Recently, Christopher, Managing Partner at Tri5 Ventures, reached out for an interview about “The Life of a Data Scientist”. The intent is to share knowledge and insight with people aspiring to enter the field, or those currently practicing data science.
The article was published a week ago on Tech in Asia and can be found here: “4 Singapore-based data scientists share how data has been impacting lives”. It covers data science professionals across multiple backgrounds, including researchers, entrepreneurs, and startups.
A few people have asked if I could build on what was shared in the article, so I’m reproducing my complete responses to Christopher here.
TL; DR: My interest in understanding human perception and behaviour led me to pursue psychology, statistics, and machine learning. With these skills, I joined Lazada’s Data Science team in 2015.
Wow, I can’t remember the last time being asked this.
Since my undergrad days (when I was pursuing psychology and statistics), I’ve been interested in how people perceive, think, and behave. This required measuring perception (surveys, etc), behaviour (actions, etc), and outcomes, and making inference. In other words, data and statistics.
I then got an opportunity to apply this in IBM’s Workforce Analytics team, where we built an internal job recommendation engine for employees and tracked outcomes. The goal was to help people level up in their careers, improve job engagement and performance, and reduce attrition.
Along the way, I gained an interest and picked up machine learning. Statistics helps us to understand historical data and make inferences; Machine learning helps us learn from historical data and make predictions.
I then got an opportunity to join Lazada’s data science team in 2015, thanks to Kai Xin and John. I’m not exactly sure when my career in data science started, but I guess joining Lazada Data Science might have been it.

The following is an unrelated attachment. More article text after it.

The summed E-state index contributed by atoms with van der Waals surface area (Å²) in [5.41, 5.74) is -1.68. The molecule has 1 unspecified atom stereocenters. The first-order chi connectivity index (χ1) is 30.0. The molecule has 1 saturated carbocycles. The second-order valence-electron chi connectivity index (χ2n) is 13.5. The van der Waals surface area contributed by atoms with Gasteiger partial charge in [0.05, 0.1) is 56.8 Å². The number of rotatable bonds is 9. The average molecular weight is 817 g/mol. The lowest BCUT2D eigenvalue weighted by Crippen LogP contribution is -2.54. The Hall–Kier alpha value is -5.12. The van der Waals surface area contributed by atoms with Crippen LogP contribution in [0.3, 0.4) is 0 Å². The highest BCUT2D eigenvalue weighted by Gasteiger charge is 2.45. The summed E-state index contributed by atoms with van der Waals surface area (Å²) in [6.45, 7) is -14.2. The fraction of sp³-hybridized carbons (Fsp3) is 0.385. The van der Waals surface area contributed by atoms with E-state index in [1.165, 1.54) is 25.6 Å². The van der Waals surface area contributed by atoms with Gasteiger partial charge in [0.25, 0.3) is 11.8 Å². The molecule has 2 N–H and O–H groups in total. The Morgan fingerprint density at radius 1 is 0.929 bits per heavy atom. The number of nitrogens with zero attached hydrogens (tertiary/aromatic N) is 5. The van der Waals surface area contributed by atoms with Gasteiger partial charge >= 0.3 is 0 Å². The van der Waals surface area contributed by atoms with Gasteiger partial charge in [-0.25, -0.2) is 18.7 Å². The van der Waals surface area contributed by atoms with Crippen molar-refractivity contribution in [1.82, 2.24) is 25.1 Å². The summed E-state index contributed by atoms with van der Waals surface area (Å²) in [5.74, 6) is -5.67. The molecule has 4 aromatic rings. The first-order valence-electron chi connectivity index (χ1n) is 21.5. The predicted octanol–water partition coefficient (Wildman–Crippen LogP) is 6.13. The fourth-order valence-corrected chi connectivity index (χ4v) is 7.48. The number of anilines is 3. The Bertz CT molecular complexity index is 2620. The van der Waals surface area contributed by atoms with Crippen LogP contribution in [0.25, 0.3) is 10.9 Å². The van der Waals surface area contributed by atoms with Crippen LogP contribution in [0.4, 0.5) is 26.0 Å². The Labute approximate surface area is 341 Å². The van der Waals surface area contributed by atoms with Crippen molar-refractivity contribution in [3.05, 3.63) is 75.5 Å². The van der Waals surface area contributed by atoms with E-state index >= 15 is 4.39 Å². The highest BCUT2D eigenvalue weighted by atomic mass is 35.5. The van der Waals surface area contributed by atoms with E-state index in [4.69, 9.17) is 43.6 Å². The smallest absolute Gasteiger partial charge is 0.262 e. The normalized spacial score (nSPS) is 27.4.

Myth: Machine learning is 80% of the work (is this a cliché myth?)
Truth: Machine learning is about 20%.
Note: The above breakdown is unique to each data scientist, but it’s roughly how my time is spent.
Myth: I (only) need to be a technical rockstar.
Truth: Being a technical rockstar helps, especially with what I’ve listed above—but it’s not enough to really make an impact. You also need to be able to:
A simple chart on how my time is spent here.
Within Lazada, data science has helped in several ways, including:
In my free time, I’ve been dabbling with using deep learning to:
The possibilities seem limitless, and there’s lots opportunity to use data to create positive impact and improve lives.
This is a pretty broad question.
If you’re asking about how my time is spent, here’s a chart I created a while back.
If you’re asking about life satisfaction, I’m pretty satisfied. My mission is to use data to create positive impact and improve lives—being a data scientist allows me to achieve this.
Has my perception changed? Yes I guess.
Sometimes, I can’t help but see things in our natural world and wonder how to measure them and use data to improve outcomes.
I’m also a bit more skeptical about claims people make, and tend to be conservative and cautious when there’s no data backing the claim.
I’ve received this question numerous times—enough for me to document it here on my site. It covers some tools and skills, where to learn them, and how to practice them.
Questions? Want to follow my journey? Reach out on Twitter @eugeneyan!
I write about how to be effective in data science, learning, and career. Get weekly updates.
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